Autonomous cars won’t happen without tons of data, but Tesla and Waymo have a big head start 

There’s a race happening right now that stretches from Silicon Valley to Detroit and back: who can make a self-driving car that behaves better than a human driver? It’s a far harder task than it sounded even a few years ago because human drivers know a lot — not just about their cars but about how people behave on the road when they’re behind the wheel. To reach that same kind of understanding, computerized cars need lots of data. And the two companies with the most data right now are Tesla and Waymo.

Both Tesla and Waymo are attempting to collect and process enough data to create a car that can drive itself. And they’re approaching those problems in very different ways. Tesla is taking advantage of the hundreds of thousands of cars it has on the road by collecting real-world data about how those vehicles perform (and how they might perform) with Autopilot, its current semi-autonomous system. Waymo, which started as Google’s self-driving car project, uses powerful computer simulations and feeds what it learns from those into a smaller real-world fleet.

It’s possible — and proponents certainly claim — that self-driving technology would lower the number of yearly deaths in the US that result from car crashes, a staggering 40,000 people. But there’s also a huge financial incentive to apply all this data-driven tech to the road as quickly as possible. Intel believes autonomous vehicles could generate $800 billion per year in revenue in 2030 and $7 trillion per year by 2050. Last summer, Morgan Stanley analyst Adam Jonas said in a note that data might be more valuable to Tesla than something like the Model 3. “There’s only one market big enough to propel the stock’s value to the levels of Elon Musk’s aspirations: that of miles, data and content,” he wrote in June.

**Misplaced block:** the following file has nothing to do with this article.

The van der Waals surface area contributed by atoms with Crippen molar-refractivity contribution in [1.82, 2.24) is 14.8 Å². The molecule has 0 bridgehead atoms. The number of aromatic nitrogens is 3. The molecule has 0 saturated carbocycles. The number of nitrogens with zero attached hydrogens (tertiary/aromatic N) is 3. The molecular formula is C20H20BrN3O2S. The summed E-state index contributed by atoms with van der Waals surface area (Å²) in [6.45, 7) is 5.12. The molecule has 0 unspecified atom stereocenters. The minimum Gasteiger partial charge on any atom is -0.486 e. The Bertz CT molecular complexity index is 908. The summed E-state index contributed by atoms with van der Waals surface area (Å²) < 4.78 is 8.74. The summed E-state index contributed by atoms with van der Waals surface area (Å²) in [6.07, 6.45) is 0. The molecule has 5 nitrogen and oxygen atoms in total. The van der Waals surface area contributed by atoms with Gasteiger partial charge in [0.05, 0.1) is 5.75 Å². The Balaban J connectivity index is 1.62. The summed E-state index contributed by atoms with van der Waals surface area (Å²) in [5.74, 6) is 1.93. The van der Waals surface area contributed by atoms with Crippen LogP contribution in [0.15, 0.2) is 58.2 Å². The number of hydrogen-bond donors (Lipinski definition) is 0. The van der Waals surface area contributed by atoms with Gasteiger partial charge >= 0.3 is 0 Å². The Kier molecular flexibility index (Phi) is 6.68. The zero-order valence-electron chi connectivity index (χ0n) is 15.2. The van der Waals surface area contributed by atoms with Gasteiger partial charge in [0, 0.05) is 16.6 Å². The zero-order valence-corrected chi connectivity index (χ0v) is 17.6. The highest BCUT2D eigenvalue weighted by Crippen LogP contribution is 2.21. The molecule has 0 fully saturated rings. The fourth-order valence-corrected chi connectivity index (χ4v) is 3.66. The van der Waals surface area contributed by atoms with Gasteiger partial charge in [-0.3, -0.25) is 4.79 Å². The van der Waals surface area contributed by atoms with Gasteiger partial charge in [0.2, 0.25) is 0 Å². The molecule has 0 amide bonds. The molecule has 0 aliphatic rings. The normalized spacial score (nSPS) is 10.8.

Still image from a Tesla video demonstrating Autopilot in action. Image: Tesla

Tesla is developing towards autonomy by using customer-owned cars to gather that all-important data. The company has hundreds of thousands of customers, many of whom use Autopilot on streets around the world every day, and Tesla — according to its privacy policy— collects information about how well the feature performs. It’s a familiar strategy for anyone who’s followed another of Elon Musk’s companies: SpaceX. Musk has quietly tested equipment on real rocket launches and even sold some of the company’s test launches.

It’s hard to pin down exactly how many miles of data Tesla’s gotten from Autopilot because the company doesn’t make many public statements about it. In 2016, the then-head of Autopilot told a conference crowd at MIT that Tesla had logged 780 million miles of data, with 100 million of those miles coming while Autopilot was “in at least partial control” according to IEEE Spectrum. Later that summer, Musk said that Tesla was collecting “just over 3 million miles [of data] per day.” As of last July, though, the total number of fleet miles driven had jumped to 5 billion. As Tesla sells more cars, the amount of data that can be collected increases exponentially.

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